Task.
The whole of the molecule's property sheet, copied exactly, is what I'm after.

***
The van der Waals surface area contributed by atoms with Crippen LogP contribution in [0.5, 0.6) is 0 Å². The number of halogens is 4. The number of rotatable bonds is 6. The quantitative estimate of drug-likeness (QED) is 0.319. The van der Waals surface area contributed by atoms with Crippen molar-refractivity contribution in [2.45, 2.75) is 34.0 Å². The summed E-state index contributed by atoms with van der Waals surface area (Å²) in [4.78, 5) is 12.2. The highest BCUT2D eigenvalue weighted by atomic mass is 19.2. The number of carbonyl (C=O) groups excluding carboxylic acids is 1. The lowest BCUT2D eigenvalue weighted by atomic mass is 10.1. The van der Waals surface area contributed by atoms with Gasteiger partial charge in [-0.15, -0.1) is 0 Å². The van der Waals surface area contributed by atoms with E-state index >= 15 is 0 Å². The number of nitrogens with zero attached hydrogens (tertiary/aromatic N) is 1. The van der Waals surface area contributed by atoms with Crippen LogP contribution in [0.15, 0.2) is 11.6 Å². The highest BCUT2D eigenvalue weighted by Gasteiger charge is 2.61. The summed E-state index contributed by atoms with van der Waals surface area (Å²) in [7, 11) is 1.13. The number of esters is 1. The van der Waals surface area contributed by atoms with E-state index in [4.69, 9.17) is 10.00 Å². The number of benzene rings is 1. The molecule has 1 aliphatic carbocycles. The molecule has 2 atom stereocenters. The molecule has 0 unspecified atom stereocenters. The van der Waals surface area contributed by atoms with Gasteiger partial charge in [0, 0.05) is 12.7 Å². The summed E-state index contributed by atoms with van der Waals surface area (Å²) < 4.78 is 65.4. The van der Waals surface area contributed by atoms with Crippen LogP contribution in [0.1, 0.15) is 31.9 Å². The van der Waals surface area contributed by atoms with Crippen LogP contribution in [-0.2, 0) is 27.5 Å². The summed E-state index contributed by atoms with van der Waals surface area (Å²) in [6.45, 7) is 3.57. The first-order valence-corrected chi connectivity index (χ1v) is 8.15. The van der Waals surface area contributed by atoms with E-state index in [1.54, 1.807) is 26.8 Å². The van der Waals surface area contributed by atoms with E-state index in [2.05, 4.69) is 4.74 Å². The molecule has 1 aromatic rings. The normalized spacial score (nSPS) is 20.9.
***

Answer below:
The van der Waals surface area contributed by atoms with Crippen LogP contribution in [0.5, 0.6) is 0 Å². The number of halogens is 4. The number of rotatable bonds is 6. The quantitative estimate of drug-likeness (QED) is 0.319. The van der Waals surface area contributed by atoms with Crippen molar-refractivity contribution in [2.45, 2.75) is 34.0 Å². The summed E-state index contributed by atoms with van der Waals surface area (Å²) in [4.78, 5) is 12.2. The highest BCUT2D eigenvalue weighted by atomic mass is 19.2. The number of carbonyl (C=O) groups excluding carboxylic acids is 1. The lowest BCUT2D eigenvalue weighted by atomic mass is 10.1. The van der Waals surface area contributed by atoms with Gasteiger partial charge in [-0.15, -0.1) is 0 Å². The van der Waals surface area contributed by atoms with E-state index >= 15 is 0 Å². The number of nitrogens with zero attached hydrogens (tertiary/aromatic N) is 1. The van der Waals surface area contributed by atoms with Crippen LogP contribution in [0.15, 0.2) is 11.6 Å². The highest BCUT2D eigenvalue weighted by Gasteiger charge is 2.61. The summed E-state index contributed by atoms with van der Waals surface area (Å²) in [7, 11) is 1.13. The number of esters is 1. The van der Waals surface area contributed by atoms with E-state index in [4.69, 9.17) is 10.00 Å². The number of benzene rings is 1. The molecule has 1 aliphatic carbocycles. The molecule has 2 atom stereocenters. The molecule has 0 unspecified atom stereocenters. The van der Waals surface area contributed by atoms with Gasteiger partial charge in [0, 0.05) is 12.7 Å². The summed E-state index contributed by atoms with van der Waals surface area (Å²) < 4.78 is 65.4. The van der Waals surface area contributed by atoms with Crippen LogP contribution in [0.1, 0.15) is 31.9 Å². The van der Waals surface area contributed by atoms with Crippen LogP contribution in [-0.2, 0) is 27.5 Å². The summed E-state index contributed by atoms with van der Waals surface area (Å²) in [6.45, 7) is 3.57. The first-order valence-corrected chi connectivity index (χ1v) is 8.15. The van der Waals surface area contributed by atoms with E-state index in [1.54, 1.807) is 26.8 Å². The van der Waals surface area contributed by atoms with E-state index in [2.05, 4.69) is 4.74 Å². The molecule has 1 aromatic rings. The normalized spacial score (nSPS) is 20.9.